In which we talk about books and places to read them.
|Sep 3, 2018|
Nine p.m. on a Monday. I'm in a wind-swept city in the middle of Hokkaido, a city throwing off the yoke of summer well before the rest of Japan will be able to; Asahikawa is clean, modern, and thoroughly, completely dead at this time of the evening. Just outside my hotel, the lights are on, the evening breezes are cool and calming, and the streets are empty.
But I'm not bothered. Instead, I'm entranced at the oddity surrounding me: an honest to god reading lounge on the fifth floor of a business hotel adjoined to the train station. It's beautiful. There's a small library - some books on business and modern life, mainly popular manga and mystery novels - a couple of public computer terminals, and a state-of-the-art coffee service. Sprinkled in amidst all this is a bevy of deep, soft, comfortable chairs, perfect for, well, reading. I may never leave.
As if in contrast to, or maybe because of, the empty streets outside, the lounge is full, but not uncomfortably so: occupying the big center sectional is a family, both older kids have their noses deep inside One Piece comics, while mom and dad are holding the baby and taking in the view. In a corner conversation pit, two women are discussing their plans for the week while drinking chamomile tea from paper cups. And then there's me, observing the goings-on from a deep, plush chair.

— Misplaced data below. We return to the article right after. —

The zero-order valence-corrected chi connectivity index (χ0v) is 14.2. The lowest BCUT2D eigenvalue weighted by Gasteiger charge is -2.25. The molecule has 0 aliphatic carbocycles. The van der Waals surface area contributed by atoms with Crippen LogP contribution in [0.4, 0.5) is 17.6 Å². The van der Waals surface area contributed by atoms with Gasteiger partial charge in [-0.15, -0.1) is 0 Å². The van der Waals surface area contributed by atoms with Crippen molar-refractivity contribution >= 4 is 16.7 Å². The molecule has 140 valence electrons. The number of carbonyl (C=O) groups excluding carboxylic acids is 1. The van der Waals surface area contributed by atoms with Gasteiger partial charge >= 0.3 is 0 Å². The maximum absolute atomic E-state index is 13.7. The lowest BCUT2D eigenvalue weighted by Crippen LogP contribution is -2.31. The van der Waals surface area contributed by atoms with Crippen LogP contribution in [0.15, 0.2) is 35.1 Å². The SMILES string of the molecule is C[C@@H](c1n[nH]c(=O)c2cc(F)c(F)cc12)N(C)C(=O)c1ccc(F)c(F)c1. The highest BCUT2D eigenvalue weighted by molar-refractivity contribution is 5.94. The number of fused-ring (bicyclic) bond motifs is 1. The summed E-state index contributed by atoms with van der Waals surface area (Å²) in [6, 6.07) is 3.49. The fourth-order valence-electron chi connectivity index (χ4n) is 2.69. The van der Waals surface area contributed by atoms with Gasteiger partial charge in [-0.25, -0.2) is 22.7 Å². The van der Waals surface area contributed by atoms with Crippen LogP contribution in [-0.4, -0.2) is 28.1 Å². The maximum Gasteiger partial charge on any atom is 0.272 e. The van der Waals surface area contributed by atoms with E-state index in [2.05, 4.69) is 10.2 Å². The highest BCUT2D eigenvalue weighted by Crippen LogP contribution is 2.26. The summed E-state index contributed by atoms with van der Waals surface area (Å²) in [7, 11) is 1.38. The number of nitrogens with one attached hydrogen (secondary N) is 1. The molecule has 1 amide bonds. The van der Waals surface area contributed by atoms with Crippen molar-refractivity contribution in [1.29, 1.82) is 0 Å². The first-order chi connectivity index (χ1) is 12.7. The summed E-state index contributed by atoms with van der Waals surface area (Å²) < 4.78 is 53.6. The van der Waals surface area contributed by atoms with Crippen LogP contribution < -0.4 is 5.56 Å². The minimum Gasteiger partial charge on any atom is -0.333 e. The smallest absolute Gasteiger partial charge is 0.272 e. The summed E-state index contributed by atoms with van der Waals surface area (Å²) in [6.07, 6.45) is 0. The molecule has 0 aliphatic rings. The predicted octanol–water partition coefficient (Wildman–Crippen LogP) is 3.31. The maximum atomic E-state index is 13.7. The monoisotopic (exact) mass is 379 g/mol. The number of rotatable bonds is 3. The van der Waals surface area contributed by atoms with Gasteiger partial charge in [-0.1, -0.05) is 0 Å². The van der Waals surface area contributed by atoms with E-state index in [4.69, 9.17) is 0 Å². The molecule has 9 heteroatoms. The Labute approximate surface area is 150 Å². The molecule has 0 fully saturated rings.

In this issue:
What We're Learning: The Big Read
What We're Reading:
Down the Rabbit Hole: The Other Big Read
Let's get to it.
What We're Learning:
"Literacy Rate" is one of those phrases that gets bandied about anytime any politician starts talking about education. It's a convenient shortcut that goes: literacy is up, therefore the public education sector is doing fine! It usually seems to be followed immediately by budget cuts. Go figure.
Japan has one of the best literacy rates in the world, with the rate standing at about 99% (source). By contrast, the world average is roughly 86% (source). This is all the more impressive when you consider that the Japanese language has 3 written forms (4 if you count "roman" letters, e.g. the English alphabet), one of which consists of over 3,000 individual characters in daily use.
And yet, Japanese people read. A lot. Talk to anyone who's traveled to Japan and at least one anecdote or observation will revolve around the number of books and comics and magazines that can be found in every corner of the country. This, by itself, is not too different from any other country in the world. Wherever there is an educated citizenry, there are things to read.